Sometimes people with disabilities may act in a way that poses a direct and serious risk of harm to their physical safety or the safety of others. Or their actions increase the likelihood that they will be legally sanctioned, which could include items such as eviction, arrest, or being incarcerated.
Restrictive Measures are used as a method of last resort by people providing specialized services to keep people safe from a risk of harm or legal sanction per the Ohio Administrative Code 5123-2-06 and always used with positive measures.
This rule is designed to ensure people with disabilities are supported in a caring way that promotes dignity, respect, and trust and with recognition that they are equal citizens with the same rights and personal freedoms granted to Ohioans without developmental disabilities.
Considering Restrictive Measures
The focus of a behavioral support strategy is proactive creation of supportive environments that enhance the person’s quality of life by respecting their needs and expanding their opportunities to exercise choice, voice, and control through positive measures. Positive measures may include:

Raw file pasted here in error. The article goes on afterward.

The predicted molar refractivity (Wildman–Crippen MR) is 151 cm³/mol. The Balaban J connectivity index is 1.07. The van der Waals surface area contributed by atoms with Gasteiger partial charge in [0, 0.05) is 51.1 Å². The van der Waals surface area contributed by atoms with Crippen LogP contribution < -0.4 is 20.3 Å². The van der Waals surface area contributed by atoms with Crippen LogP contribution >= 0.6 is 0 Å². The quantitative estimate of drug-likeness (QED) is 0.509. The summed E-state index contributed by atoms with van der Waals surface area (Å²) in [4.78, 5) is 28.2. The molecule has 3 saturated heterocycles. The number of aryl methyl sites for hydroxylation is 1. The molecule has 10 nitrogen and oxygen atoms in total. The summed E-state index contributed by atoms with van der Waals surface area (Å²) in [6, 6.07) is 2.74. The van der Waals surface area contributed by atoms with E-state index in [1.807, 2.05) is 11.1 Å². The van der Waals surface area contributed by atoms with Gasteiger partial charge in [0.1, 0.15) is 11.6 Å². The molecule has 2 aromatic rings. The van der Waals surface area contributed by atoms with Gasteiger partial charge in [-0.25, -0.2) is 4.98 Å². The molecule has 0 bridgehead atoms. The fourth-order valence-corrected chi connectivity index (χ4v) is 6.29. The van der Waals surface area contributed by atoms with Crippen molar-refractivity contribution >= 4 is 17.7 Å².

- Alternative ways to communicate needs and have needs met;
- Adjusting the physical or social environment;
- Addressing sensory stimuli;
- Adjusting schedules; and
- Establishing trusting relationships.
Development of a behavioral support strategy that includes restrictive measures requires:
- Documentation that positive measures have been tried and failed;
- An assessment conducted in the past 12 months that shows:
- The behavior poses risk of harm or likelihood of legal sanction or the individual’s engagement in a precisely-defined pattern of behavior that is very likely to result in risk of harm;
- The level of harm or type of legal sanction that could be expected within the behavior;
- When the behavior is likely to occur;
- The individual’s needs, diagnosis, life history including traumatic experiences to gain insight into origins and patterns of the person’s actions; and
- The nature and degree of risk to the person if a restrictive measure is implemented.
- A description on how to mitigate risk of harm or legal sanction;
- A plan of action on reducing and eliminating the need for restrictive measures; and
- Ensure the person has access to preferred activities in all environments the person accesses to prevent unsafe actions due to boredom, frustration, lack of effective communication, or unrecognized health problems.
Risk of harm means there is a direct and serious risk of physical harm to the person or to someone else. The person must be causing or are very likely to begin causing physical harm. They must also be capable of causing physical harm.
Likelihood of legal sanction includes the risk of eviction, arrest, or incarceration.
Restrictive measures are used only when necessary to keep people safe and always with positive measures and shall never include prohibited measures.